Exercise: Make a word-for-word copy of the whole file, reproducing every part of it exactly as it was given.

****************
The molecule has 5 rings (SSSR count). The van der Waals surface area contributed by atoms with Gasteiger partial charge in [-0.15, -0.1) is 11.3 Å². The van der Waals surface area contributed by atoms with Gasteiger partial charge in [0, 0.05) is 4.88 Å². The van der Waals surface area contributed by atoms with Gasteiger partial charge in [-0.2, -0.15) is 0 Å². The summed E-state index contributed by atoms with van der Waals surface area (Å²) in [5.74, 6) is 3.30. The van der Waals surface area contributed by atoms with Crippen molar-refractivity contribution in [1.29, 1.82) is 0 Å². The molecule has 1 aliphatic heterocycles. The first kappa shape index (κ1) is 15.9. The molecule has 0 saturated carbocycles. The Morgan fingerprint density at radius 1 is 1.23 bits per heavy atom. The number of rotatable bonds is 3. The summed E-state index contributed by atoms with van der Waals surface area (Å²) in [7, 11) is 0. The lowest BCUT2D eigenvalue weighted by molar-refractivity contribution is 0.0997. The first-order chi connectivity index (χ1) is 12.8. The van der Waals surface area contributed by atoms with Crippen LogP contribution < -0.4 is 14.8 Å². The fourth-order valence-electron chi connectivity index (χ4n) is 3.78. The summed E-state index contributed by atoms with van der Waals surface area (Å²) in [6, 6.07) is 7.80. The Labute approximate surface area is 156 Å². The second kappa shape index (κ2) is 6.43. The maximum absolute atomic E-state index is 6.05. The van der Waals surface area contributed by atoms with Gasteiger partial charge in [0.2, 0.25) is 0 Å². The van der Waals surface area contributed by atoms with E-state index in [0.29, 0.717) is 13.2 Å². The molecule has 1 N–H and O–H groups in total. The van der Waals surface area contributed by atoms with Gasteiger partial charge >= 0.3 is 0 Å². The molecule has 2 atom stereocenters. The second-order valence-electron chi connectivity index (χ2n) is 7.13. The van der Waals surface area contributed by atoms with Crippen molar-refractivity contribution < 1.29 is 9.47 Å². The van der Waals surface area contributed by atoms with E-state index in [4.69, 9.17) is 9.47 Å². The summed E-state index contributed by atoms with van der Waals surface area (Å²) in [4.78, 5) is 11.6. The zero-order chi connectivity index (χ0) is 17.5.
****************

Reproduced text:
The molecule has 5 rings (SSSR count). The van der Waals surface area contributed by atoms with Gasteiger partial charge in [-0.15, -0.1) is 11.3 Å². The van der Waals surface area contributed by atoms with Gasteiger partial charge in [0, 0.05) is 4.88 Å². The van der Waals surface area contributed by atoms with Gasteiger partial charge in [-0.2, -0.15) is 0 Å². The summed E-state index contributed by atoms with van der Waals surface area (Å²) in [5.74, 6) is 3.30. The van der Waals surface area contributed by atoms with Crippen molar-refractivity contribution in [1.29, 1.82) is 0 Å². The molecule has 1 aliphatic heterocycles. The first kappa shape index (κ1) is 15.9. The molecule has 0 saturated carbocycles. The Morgan fingerprint density at radius 1 is 1.23 bits per heavy atom. The number of rotatable bonds is 3. The summed E-state index contributed by atoms with van der Waals surface area (Å²) in [7, 11) is 0. The lowest BCUT2D eigenvalue weighted by molar-refractivity contribution is 0.0997. The first-order chi connectivity index (χ1) is 12.8. The van der Waals surface area contributed by atoms with Crippen LogP contribution < -0.4 is 14.8 Å². The fourth-order valence-electron chi connectivity index (χ4n) is 3.78. The summed E-state index contributed by atoms with van der Waals surface area (Å²) in [6, 6.07) is 7.80. The Labute approximate surface area is 156 Å². The second kappa shape index (κ2) is 6.43. The maximum absolute atomic E-state index is 6.05. The van der Waals surface area contributed by atoms with Gasteiger partial charge in [0.2, 0.25) is 0 Å². The van der Waals surface area contributed by atoms with E-state index in [0.29, 0.717) is 13.2 Å². The molecule has 1 N–H and O–H groups in total. The van der Waals surface area contributed by atoms with Gasteiger partial charge >= 0.3 is 0 Å². The molecule has 2 atom stereocenters. The second-order valence-electron chi connectivity index (χ2n) is 7.13. The van der Waals surface area contributed by atoms with Crippen molar-refractivity contribution < 1.29 is 9.47 Å². The van der Waals surface area contributed by atoms with E-state index in [4.69, 9.17) is 9.47 Å². The summed E-state index contributed by atoms with van der Waals surface area (Å²) in [4.78, 5) is 11.6. The zero-order chi connectivity index (χ0) is 17.5.